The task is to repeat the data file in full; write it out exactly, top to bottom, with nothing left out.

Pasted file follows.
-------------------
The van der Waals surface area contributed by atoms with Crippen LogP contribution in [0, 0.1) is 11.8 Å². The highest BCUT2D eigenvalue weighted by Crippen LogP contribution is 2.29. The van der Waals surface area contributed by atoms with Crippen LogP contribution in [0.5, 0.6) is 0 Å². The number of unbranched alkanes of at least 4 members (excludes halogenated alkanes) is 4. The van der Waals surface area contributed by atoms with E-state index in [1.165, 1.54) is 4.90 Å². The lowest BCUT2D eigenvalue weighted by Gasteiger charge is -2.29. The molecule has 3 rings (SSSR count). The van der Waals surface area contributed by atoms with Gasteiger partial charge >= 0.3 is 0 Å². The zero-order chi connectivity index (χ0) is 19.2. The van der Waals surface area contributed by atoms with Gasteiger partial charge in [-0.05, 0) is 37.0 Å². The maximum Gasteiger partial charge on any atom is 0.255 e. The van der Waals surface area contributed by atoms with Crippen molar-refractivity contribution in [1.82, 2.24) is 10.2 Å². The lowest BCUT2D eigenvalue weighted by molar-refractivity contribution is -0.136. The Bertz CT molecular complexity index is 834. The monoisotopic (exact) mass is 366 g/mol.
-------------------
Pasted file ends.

The van der Waals surface area contributed by atoms with Crippen LogP contribution in [0, 0.1) is 11.8 Å². The highest BCUT2D eigenvalue weighted by Crippen LogP contribution is 2.29. The van der Waals surface area contributed by atoms with Crippen LogP contribution in [0.5, 0.6) is 0 Å². The number of unbranched alkanes of at least 4 members (excludes halogenated alkanes) is 4. The van der Waals surface area contributed by atoms with E-state index in [1.165, 1.54) is 4.90 Å². The lowest BCUT2D eigenvalue weighted by Gasteiger charge is -2.29. The molecule has 3 rings (SSSR count). The van der Waals surface area contributed by atoms with Gasteiger partial charge >= 0.3 is 0 Å². The zero-order chi connectivity index (χ0) is 19.2. The van der Waals surface area contributed by atoms with Gasteiger partial charge in [-0.05, 0) is 37.0 Å². The maximum Gasteiger partial charge on any atom is 0.255 e. The van der Waals surface area contributed by atoms with Crippen molar-refractivity contribution in [1.82, 2.24) is 10.2 Å². The lowest BCUT2D eigenvalue weighted by molar-refractivity contribution is -0.136. The Bertz CT molecular complexity index is 834. The monoisotopic (exact) mass is 366 g/mol.